Resource Recovery Exemptions in NSW, Australia: Initiatives, Problems and the Need for Waste Reform

Ahamed (DP Senior Associate and Sydney Environmental Manager) delivered a
virtual presentation at the 2021 Crete International Conference on Industrial
and Hazardous Waste Management.

This conference is an event that spreads existing and new developments in the broad field of industrial waste. It was a gathering of exceptional scientists and specialists from more than 50 different countries of the world, who professionally understand the need to cooperate and work together to face common challenges, waste management being one of those challenges.

The presentation discussed the paper that was authored by members of DP’s environmental team including Mike Nash, Paul Gorman, Joel James-Hall, Paula Maurici and Nizam Ahamed, titled ‘Resource Recovery Exemptions in NSW, Australia: Initiatives, Problems and the Need for Waste Reform’.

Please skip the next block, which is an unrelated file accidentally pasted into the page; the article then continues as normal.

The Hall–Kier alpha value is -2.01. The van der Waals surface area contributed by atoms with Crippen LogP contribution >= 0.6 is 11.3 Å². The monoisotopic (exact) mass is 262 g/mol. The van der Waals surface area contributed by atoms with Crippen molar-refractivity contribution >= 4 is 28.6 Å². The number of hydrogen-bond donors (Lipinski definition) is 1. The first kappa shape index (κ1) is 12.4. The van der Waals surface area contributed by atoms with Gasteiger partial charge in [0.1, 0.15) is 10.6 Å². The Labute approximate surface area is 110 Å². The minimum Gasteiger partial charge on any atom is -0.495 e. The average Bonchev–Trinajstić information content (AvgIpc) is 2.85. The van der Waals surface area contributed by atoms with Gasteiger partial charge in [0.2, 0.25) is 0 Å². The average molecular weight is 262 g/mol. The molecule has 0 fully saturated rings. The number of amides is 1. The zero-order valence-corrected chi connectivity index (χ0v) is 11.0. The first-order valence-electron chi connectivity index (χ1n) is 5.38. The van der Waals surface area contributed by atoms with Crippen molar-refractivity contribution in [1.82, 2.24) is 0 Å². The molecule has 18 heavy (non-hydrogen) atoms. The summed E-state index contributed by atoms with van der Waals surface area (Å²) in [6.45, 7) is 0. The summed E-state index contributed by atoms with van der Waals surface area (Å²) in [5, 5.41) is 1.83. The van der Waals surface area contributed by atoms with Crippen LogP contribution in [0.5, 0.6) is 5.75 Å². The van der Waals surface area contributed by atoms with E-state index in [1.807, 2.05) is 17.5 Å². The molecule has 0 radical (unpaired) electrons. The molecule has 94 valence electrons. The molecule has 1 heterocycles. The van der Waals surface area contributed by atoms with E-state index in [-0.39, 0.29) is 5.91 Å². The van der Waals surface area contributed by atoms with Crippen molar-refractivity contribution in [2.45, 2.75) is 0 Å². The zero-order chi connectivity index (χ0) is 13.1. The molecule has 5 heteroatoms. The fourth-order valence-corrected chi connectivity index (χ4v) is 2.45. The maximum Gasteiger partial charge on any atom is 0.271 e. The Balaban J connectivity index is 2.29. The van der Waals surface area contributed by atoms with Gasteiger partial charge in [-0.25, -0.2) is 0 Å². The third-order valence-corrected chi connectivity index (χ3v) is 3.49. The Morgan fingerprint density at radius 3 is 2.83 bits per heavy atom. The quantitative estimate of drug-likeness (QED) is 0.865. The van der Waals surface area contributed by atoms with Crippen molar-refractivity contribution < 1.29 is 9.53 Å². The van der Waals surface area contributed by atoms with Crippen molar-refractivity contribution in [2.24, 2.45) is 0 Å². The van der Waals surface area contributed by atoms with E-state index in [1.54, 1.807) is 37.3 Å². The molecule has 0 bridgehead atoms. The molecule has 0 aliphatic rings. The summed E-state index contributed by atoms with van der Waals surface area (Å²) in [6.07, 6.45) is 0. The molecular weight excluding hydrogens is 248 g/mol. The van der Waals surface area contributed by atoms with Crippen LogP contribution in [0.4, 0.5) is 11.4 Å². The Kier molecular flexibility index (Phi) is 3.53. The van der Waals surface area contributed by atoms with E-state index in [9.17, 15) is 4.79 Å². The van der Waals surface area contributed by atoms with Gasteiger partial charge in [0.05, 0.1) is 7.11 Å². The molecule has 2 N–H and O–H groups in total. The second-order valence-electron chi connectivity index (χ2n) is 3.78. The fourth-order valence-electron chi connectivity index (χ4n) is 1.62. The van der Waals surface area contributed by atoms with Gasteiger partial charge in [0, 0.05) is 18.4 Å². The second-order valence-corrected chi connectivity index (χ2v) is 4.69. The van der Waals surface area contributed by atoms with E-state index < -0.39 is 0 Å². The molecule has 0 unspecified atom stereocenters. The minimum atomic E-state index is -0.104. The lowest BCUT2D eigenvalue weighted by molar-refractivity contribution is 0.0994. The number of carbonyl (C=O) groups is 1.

Three case studies were discussed in this paper to highlight the need for reform around use of the Resource Recovery Exemptions (RREs) and Resource Recovery Orders (RROs) which have been in effect since 2014 and are regulated by the NSW EPA.

The RREs and RROs are identified as a good strategy as they promote beneficial and safe reuse, recycling, and recovery of waste. In addition, they can reduce waste disposal costs because it allows for application of recovered resources to land as long it meets the criteria of the specific relevant RRE/RRO; however, the law of unforeseen/unintended consequences applies to RREs/RRO’s.

The case studies demonstrate that in the absence of increased regulation and vigilance to minimise the misuse of the RRO/RRE’s, there is a significant potential to re-contaminate remediated land and/or simply contaminate otherwise suitable land.

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